MM: I suppose it’s different to other sorts of performing since there’s the chance to play an incredibly wide variety of parts, including ones that you might not be cast in if the project were, say, a film or television show. Plus, you get to show up in your pyjamas and drink soothing herbal teas while you work.

TIE: What was your reaction to the controversies which were raised over the first game’s adult content? Were you surprised?
MM: Baffled, really. Most of what was being said was outright fabrication, so what was really puzzling was how these people who had never played the game were speaking with such authority on its content. But ultimately, most everyone realized it had been blown completely out of proportion and that some fairly tasteful partial nudity did not equal “virtual orgasmic rape” or whatever the hell they were trying to call it. As I recall, most of the “pundits” involved sheepishly recanted within a week.

TIE: Other than Shepard, who’s your favourite character in the series? And why?

MM: It’s hard to choose. I’ll have to go with my top three – Wrex, Tali, and Mordin. I guess I just like aliens…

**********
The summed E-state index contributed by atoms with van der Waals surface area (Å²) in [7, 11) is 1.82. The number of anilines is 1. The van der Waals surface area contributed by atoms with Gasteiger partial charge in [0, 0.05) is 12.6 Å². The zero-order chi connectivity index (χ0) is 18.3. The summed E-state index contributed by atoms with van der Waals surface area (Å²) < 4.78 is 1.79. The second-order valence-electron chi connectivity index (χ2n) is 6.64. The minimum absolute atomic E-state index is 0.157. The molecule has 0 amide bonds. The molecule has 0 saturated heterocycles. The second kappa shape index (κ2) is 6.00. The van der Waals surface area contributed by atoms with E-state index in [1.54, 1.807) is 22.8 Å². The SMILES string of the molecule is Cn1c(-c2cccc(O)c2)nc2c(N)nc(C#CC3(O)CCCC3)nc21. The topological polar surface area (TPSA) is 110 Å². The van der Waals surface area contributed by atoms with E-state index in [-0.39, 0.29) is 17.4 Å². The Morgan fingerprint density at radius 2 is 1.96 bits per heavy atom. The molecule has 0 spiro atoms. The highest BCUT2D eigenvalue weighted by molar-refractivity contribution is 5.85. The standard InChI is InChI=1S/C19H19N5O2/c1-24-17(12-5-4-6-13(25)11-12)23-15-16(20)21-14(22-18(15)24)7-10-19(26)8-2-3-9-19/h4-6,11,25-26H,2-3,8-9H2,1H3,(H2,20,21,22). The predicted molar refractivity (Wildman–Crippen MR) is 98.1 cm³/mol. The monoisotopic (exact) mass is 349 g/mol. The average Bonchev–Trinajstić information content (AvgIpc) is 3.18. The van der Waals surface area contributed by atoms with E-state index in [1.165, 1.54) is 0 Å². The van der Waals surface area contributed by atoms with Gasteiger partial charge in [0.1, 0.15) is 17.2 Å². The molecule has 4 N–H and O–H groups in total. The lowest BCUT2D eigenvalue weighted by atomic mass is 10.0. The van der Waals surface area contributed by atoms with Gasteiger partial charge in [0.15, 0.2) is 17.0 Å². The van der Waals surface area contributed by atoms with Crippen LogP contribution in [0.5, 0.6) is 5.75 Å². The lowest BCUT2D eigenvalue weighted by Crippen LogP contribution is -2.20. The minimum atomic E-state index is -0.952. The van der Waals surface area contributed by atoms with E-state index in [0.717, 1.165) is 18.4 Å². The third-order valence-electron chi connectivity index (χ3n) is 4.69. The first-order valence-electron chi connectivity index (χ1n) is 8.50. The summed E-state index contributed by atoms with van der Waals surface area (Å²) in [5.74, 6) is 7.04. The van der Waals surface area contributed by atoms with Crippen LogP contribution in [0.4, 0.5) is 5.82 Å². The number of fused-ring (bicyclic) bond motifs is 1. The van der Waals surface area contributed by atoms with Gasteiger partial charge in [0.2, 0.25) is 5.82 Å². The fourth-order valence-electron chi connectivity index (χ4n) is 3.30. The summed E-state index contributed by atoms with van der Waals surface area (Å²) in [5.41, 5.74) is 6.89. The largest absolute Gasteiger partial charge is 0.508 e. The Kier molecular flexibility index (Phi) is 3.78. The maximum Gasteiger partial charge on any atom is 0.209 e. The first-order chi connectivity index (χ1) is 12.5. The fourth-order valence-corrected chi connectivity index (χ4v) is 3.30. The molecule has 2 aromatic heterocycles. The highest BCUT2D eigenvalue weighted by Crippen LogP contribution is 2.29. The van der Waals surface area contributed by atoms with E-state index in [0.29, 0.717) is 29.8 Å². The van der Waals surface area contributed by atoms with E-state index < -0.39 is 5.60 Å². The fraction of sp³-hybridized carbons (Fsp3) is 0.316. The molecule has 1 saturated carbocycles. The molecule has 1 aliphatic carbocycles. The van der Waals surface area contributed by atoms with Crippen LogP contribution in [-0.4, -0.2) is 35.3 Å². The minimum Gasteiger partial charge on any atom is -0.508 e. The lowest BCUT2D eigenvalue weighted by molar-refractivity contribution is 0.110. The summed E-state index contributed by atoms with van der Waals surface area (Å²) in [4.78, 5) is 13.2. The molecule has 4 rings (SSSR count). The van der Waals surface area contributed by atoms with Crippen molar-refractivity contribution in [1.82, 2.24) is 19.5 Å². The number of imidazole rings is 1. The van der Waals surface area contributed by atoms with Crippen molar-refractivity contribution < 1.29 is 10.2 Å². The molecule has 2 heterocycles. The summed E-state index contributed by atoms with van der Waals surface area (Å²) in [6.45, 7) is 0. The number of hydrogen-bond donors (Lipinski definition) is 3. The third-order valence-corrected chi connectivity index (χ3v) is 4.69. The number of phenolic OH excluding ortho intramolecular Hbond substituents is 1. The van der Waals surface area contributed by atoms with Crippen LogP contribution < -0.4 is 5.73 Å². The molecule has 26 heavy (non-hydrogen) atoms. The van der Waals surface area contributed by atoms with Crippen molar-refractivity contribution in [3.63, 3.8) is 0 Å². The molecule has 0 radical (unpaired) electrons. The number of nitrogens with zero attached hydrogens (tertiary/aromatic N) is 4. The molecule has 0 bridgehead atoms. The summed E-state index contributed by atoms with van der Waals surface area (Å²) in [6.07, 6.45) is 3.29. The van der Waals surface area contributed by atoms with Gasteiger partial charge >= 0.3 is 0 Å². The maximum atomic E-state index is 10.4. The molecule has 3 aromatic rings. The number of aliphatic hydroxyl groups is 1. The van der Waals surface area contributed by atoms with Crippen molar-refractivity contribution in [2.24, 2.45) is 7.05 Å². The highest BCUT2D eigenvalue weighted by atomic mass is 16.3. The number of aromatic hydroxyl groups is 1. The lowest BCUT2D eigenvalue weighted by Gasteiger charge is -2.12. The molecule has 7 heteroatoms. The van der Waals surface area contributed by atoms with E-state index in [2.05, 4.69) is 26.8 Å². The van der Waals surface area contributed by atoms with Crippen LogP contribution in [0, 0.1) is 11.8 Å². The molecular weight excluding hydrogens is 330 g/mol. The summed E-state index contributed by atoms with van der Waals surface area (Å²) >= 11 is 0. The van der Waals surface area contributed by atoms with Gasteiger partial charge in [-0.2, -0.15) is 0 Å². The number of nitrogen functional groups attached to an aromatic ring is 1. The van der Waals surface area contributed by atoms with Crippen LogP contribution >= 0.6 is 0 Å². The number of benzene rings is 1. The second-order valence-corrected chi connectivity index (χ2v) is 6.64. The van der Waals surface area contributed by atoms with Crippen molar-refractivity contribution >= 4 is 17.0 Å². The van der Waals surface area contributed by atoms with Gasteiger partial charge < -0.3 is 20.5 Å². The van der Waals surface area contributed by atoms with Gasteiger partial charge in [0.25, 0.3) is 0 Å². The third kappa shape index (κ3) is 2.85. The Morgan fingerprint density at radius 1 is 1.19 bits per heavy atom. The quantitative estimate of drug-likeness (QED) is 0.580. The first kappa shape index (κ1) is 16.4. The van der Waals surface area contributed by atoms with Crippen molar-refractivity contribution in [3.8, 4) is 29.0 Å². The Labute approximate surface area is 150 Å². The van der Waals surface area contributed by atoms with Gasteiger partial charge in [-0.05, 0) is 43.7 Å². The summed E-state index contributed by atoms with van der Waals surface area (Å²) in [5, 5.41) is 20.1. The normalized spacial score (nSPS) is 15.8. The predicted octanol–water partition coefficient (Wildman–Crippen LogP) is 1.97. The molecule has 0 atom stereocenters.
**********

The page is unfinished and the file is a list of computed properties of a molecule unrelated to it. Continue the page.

TIE: According to me sources (i.e. Mr Google) you’re a keen gamer. Are there any titles you are particularly enjoying playing at the moment? Or looking forward to?

MM: Currently playing Red Dead Redemption, eagerly awaiting Fallout: New Vegas, Dead Rising 2, and DC Universe Online. Naturally, I’ll be eager to see the next Dragon Age and Mass Effect 3 as well.

TIE: Outside voice acting work you do improv shows, how are those going at the moment?

MM: Very well indeed. I just got back from the Los Angeles Improv Comedy Festival and the General Fools Improv Fest in Regina in time for Edmonton’s own Improvaganza. A lot of comedy has been made up on the spot and a lot of beer has been consumed. While I was in L.A., some friends of mine and I did a special super-hero themed show at the Eisner Award-winning Brave New World Comics in Newhall. The show’s called “The Harold of Galactus”. If you know both improv and comic books, you’ll find that name hilarious. Otherwise, you’ll just be confused and angry.

TIE: Mass Effect 3 is due late next year and we’ve heard it’s going to be more ‘light-hearted’. For fear of danger to your family from the BioWare overseers, is there anything else you can safely tell us about the game?

MM: Two words. Chimpanzee sidekick.
James Michael Parry

Gaming: E3 Special – Microsoft Press Conference dissected


So, E3 (that’s Electronic Entertainment Expo for long) has finally returned once again to bring us a week of exciting gaming announcements. Microsoft were up first at 10.30 am this morning to a slightly delayed start, but talking piece of the conference is the very sleek, slim and new Xbox 360 (that black shiny thing you’re gawping at in the pictures).

Before all that though, there was plenty of Xbox-related goodness to get through. If you don’t fancy watching the feature-length event in full, which you can easily do online here at Gamespot.com, allow me to break down the excitement into bite-size chunks.